The rate of evaporation of a BH is dependent upon its temperature, which is inversely dependent **upon its size;**** the smaller a BH is, the hotter it is. Relativity too, showed us that what may seem to be intuitively ridiculous doesn't mean that it's impossible.**

I think it needs to be remembered that any theory of space-time that limits it to being exclusively four-dimensional is setting that limit arbitrarily. While it's difficult to conceive of lower and higher order space-time geometries, there's no intrinsic reason why they shouldn't exist; relationships between any number of dimensions seem to be pretty straightforward and it's not difficult to work with them. Indeed, all of the Superstring theories require > four-dimensional space-time.

Therefore, if we accept that there is no fundamental limit to the number of dimensions of space-time, we should also accept that objects that exist within that space-time need not just be three dimensional, for in a > four-dimensional Superstring space-time environment every three-dimensional body that exists in our apparent four-dimensional space-time must have either zero-size in the extra dimensions, or that their size is 'curled up' to quantum sizes, and would seem to be of quantum density in those dimensions.

The Occam's Razor solution is that objects need not have a non-zero size in every dimension. Personally, I think that the family of massless particles may be an indicator of objects in our four-dimensional space-time that have less than three spatial dimensions e.g. light may only be two-dimensional, and that what is at the center of a Black Hole may actually be a zero-sized point.

The level of energy on that scale is astronomically high. A black hole need to be of Planck Mass at smallest size 2x10^-8kg. The Compton Wavelength given as lambda=h/mc=2pi(h/mc) of a black hole is proportional to its Schwartzchild Radius 1 / (2M − r); very small black holes are very hot. This is because the decrease in size and magnification of density makes these little things extremely hot. A typical micro black hole would have a temperature of 10^16 K, which is 200 GeV.

An extremal black hole will have a ground state of mass that is proportional to its charge and angular momentum. This means that the black hole will either radiate particle pairs at a much slower rate, or they won’t emit the particles at all. The following equation describes the curvature of spacetime round a massive spherical body;

ds^2=-c^2(1-2GM/c^2r)dt^2+(1-2GM/c^2)^-1_dr^2+r^2d^2

The curvature produced by this weak sea of black holes i predict would sufficient to stabilize the gravitational forces needed. Black holes are predicted to form from the collapsed states of certain large stars, about several times larger than our star. They do so, because of gravitational acceleration, given by the formula;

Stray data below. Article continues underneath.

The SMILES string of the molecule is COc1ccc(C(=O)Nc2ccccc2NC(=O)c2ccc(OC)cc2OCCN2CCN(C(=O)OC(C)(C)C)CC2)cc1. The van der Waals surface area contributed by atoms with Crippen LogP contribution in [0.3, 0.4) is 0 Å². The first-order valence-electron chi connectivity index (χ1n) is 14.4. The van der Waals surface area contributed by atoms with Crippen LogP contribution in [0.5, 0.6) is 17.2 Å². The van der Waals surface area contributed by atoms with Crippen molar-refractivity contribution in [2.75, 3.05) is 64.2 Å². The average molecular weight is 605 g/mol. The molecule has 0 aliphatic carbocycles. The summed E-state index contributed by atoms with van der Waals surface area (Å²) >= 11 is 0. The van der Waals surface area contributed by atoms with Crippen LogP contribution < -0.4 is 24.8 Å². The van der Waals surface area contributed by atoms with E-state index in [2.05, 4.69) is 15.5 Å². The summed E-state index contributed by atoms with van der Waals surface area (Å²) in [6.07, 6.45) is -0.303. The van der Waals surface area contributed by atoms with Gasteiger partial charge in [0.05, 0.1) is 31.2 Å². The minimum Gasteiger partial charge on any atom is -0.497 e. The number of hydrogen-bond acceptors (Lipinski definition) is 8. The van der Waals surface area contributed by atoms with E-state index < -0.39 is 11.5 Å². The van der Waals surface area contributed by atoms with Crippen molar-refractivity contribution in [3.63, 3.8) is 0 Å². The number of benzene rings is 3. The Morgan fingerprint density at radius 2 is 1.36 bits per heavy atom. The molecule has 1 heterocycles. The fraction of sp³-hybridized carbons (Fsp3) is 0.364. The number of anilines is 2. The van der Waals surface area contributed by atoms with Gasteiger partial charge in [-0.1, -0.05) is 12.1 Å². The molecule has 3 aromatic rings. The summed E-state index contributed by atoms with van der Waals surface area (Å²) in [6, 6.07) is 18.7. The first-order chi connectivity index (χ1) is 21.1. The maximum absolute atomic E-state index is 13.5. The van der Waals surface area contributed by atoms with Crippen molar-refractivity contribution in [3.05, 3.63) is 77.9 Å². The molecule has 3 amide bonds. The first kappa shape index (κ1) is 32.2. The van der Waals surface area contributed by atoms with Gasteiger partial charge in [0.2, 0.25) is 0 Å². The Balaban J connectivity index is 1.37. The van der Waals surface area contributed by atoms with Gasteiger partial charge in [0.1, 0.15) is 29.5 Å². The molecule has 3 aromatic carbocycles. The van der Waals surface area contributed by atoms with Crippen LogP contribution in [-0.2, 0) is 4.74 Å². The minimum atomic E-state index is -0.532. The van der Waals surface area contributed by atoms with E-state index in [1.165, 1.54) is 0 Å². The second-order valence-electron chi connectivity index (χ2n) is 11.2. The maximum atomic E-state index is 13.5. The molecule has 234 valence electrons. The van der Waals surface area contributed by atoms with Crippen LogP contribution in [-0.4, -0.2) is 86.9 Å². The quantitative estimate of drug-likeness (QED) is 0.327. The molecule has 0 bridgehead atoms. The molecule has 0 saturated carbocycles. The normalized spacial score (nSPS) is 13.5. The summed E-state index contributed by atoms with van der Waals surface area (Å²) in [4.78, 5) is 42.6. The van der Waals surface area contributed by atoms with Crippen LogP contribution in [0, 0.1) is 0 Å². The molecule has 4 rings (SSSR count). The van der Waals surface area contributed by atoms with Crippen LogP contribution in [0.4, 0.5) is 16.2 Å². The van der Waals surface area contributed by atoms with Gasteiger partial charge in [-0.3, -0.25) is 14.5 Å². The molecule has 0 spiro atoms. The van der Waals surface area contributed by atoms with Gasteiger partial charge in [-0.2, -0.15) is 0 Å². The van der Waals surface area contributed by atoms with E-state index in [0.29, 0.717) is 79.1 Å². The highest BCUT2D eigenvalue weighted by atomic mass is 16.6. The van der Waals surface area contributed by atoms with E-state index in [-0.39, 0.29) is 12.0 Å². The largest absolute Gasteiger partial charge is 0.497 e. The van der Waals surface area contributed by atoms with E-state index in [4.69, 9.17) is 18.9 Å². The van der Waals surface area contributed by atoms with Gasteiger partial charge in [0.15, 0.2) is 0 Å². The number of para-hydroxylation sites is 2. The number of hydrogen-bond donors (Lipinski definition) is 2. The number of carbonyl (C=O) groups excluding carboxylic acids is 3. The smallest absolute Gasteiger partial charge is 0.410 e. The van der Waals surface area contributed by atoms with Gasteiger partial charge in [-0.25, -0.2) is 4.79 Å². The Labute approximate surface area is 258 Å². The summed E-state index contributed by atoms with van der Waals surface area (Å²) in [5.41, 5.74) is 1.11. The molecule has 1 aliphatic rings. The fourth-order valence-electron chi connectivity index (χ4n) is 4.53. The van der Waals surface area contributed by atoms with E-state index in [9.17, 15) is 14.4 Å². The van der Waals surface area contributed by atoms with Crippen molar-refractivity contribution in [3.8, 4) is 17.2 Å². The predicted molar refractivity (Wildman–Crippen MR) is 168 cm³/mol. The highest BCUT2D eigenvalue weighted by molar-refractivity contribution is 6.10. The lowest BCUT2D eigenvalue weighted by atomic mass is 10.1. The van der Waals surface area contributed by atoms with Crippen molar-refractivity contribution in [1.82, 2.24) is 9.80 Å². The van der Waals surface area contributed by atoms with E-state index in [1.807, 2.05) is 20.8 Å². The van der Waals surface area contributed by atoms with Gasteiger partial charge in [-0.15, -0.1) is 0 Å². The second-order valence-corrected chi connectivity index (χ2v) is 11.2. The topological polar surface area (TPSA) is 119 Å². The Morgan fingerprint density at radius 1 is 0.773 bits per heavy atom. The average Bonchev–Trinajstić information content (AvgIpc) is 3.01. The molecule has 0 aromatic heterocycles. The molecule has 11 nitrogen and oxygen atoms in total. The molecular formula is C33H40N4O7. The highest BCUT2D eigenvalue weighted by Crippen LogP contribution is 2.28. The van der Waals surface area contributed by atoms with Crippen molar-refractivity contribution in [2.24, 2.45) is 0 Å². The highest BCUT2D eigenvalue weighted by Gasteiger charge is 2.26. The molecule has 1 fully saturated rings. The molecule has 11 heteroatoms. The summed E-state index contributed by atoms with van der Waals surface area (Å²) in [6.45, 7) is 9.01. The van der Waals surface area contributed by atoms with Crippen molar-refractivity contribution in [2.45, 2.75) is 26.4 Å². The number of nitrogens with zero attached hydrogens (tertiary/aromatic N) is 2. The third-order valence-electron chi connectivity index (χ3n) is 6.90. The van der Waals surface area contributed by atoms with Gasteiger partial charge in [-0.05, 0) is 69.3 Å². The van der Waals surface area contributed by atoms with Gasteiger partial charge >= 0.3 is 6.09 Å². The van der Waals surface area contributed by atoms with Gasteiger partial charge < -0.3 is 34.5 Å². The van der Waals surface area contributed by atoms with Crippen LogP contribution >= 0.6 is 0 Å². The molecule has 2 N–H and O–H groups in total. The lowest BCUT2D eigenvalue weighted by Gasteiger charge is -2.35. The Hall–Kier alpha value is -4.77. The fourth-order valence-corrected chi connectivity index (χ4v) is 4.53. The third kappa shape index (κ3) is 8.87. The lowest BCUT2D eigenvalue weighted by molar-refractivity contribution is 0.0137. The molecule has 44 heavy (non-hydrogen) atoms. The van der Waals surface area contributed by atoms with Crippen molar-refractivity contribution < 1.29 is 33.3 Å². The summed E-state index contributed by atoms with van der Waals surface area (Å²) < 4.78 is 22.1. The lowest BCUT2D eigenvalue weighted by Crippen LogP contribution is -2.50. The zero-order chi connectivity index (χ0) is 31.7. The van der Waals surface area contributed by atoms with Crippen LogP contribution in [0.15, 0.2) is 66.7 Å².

a=(GM_ ß)/d^2=mg

Remember, a free falling object will have the force of gravity totally cancelled out as it’s that weak. We know that from Newton’s Force Equation is derived as f= ma, where this also shows an inertial system to derive the acceleration due to gravity, and thus;

g=(GM)/d^2

So the gravitational acceleration is the mass of a gravitationally warped object M, and the distance d from it. Also, instead of working out the mass of a black hole in the conventional way, you could measure it against the gravitational acceleration formula, by;

M=gd^2/G

We use the same method to work out the mass of the earth. The G is Newtons universal gravitational constant (6.7×10-11 m3/(kg sec2). We find the Earth's mass = 9.8 × (6.4×106)2 / (6.7 × 10-11) kilograms = 6.0 × 1024 kilograms. To make an accurate measure of the gravitation being produced in the hidden dimension, we would need to take the content of the proposed dark matter, which is about 25% of matter in the universe (as predicted by NASA), and spread that out in a uniformal distribution throughout the dimension, take the gravitational affects of the black holes, but we are dealing here with very small calculations for each extremal black hole. We would need to work out how many of these micro black holes would be needed, and if they represent particles, then the sea of black holes would have a finite number of particles consistent.

The gravitational acceleration, is then simply given as g=(GM)/d^2, and calculating the mass is gd^2/G.